The Ebola Virus is an extremely deadly virus found in Africa. There have been multiple outbreaks across Africa and one in the United States. The Ebola virus basically causes uncontrollable bleeding externally and internally. Then your organs become liquefied. This usually results in death(www.encyclopedia.com). The following report contains info on the characteristics and history of the Ebola Virus.
After being infected with the Ebola virus it takes 2-21 days to take effect. It depends if you had a direct infection, such as a hypodermic needle or a syringe, or a less direct infection, such as close contact(www.lfc.edu/`musilam/bio3.html 3). This is just enough time to get on a plane and spread it to people in another area. This could result in an outbreak in other parts of the world. There have been no known cases of this happening though (www.uct.ac.za/microbiology/sanchez.htm 2).
The Ebola virus has severe and disgusting symptoms. After the time it takes to take effect the Ebola virus starts out by showing symptoms like the flu. You develop a sore throat, fever, weakness, muscle pain, and headaches. As the virus progresses vomiting, diarrhea, rash, and limited kidney and liver function. After about 14 days of infection, bleeding becomes uncontrollable. Blood passes through eyes, lips, nose, ears, and skin. You also experience mental confusion (www.bates.edu/`tnorswor/index.html).
The Ebola virus has effects on your internal body as well. You would also experience internal bleeding. After about five days of infection your internal organs basically liquefy. The Ebola virus destroys the cells in your liver and the lining of all internal organs. At this point you will most likely die of the virus. The people who survive the virus usually had a less direct infection like close contact.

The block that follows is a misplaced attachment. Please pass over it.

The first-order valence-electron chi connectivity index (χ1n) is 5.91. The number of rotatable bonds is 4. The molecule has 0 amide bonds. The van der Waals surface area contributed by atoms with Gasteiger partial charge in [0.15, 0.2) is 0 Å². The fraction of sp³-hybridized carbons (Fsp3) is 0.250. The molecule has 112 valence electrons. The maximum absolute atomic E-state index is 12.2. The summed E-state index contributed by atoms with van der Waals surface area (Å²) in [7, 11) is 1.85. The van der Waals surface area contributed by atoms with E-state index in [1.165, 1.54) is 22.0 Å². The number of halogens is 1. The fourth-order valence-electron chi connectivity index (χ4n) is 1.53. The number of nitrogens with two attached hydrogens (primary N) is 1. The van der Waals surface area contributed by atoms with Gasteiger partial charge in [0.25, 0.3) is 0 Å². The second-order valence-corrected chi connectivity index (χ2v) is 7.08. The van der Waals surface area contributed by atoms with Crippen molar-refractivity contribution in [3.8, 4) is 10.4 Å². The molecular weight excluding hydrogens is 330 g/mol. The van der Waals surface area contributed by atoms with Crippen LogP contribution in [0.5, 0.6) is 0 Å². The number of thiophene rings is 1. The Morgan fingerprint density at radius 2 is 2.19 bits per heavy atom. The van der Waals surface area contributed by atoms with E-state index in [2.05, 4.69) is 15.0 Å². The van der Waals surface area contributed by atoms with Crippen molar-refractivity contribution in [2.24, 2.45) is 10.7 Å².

The Ebola virus transmits easily from person to person. Most people get the Ebola virus from close contact. The Ebola virus has cells on the infected person's skin, then if you touch the person and touch an opening on your body, such as your mouth, you can be infected. This frequently occurs to hospital care workers before the patients are diagnosed with Ebola. Also family members who care for the infected person without the aid of a hospital often get Ebola.
Bodily fluids such as blood, vomit, secretions, or semen also transmit Ebola. People who clean this up may also become infected. Shared hypodermic needles or syringes are a more direct way to get the virus and result in a smaller time for the virus to take effect. Disposing of an Ebola virus casualty is also a way to catch the virus because viral presence remains after death.
The Ebola virus is negatively stranded RNA type. It requires a polymerse transformation to reproduce. This leaves the virus subject to genetic code errors creating subtypes of Ebola. There are four known subtypes of the Ebola virus. The original subtype was Ebola Zaire (www.netLibrary.com).
Diagnosis of the Ebola...